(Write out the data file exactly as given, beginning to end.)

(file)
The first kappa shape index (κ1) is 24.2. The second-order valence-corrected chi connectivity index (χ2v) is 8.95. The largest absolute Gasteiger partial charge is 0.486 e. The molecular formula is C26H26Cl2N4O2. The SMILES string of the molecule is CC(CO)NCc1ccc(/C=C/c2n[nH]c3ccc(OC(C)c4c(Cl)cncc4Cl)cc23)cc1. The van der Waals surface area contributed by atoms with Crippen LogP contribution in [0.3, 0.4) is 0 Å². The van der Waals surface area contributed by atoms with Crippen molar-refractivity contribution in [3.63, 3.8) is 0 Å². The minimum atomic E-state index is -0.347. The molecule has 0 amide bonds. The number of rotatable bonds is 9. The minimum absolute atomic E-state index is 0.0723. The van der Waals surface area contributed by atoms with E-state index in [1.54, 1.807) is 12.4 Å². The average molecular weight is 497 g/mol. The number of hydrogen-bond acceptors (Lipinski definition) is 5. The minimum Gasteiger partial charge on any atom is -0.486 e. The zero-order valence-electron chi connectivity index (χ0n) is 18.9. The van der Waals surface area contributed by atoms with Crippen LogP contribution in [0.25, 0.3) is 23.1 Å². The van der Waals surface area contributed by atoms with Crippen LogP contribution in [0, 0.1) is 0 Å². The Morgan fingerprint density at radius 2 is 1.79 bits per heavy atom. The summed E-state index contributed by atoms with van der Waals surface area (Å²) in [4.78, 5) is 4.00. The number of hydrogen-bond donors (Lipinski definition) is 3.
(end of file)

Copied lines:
The first kappa shape index (κ1) is 24.2. The second-order valence-corrected chi connectivity index (χ2v) is 8.95. The largest absolute Gasteiger partial charge is 0.486 e. The molecular formula is C26H26Cl2N4O2. The SMILES string of the molecule is CC(CO)NCc1ccc(/C=C/c2n[nH]c3ccc(OC(C)c4c(Cl)cncc4Cl)cc23)cc1. The van der Waals surface area contributed by atoms with Crippen LogP contribution in [0.3, 0.4) is 0 Å². The van der Waals surface area contributed by atoms with Crippen molar-refractivity contribution in [3.63, 3.8) is 0 Å². The minimum atomic E-state index is -0.347. The molecule has 0 amide bonds. The number of rotatable bonds is 9. The minimum absolute atomic E-state index is 0.0723. The van der Waals surface area contributed by atoms with E-state index in [1.54, 1.807) is 12.4 Å². The average molecular weight is 497 g/mol. The number of hydrogen-bond acceptors (Lipinski definition) is 5. The minimum Gasteiger partial charge on any atom is -0.486 e. The zero-order valence-electron chi connectivity index (χ0n) is 18.9. The van der Waals surface area contributed by atoms with Crippen LogP contribution in [0.25, 0.3) is 23.1 Å². The van der Waals surface area contributed by atoms with Crippen LogP contribution in [0, 0.1) is 0 Å². The Morgan fingerprint density at radius 2 is 1.79 bits per heavy atom. The summed E-state index contributed by atoms with van der Waals surface area (Å²) in [4.78, 5) is 4.00. The number of hydrogen-bond donors (Lipinski definition) is 3.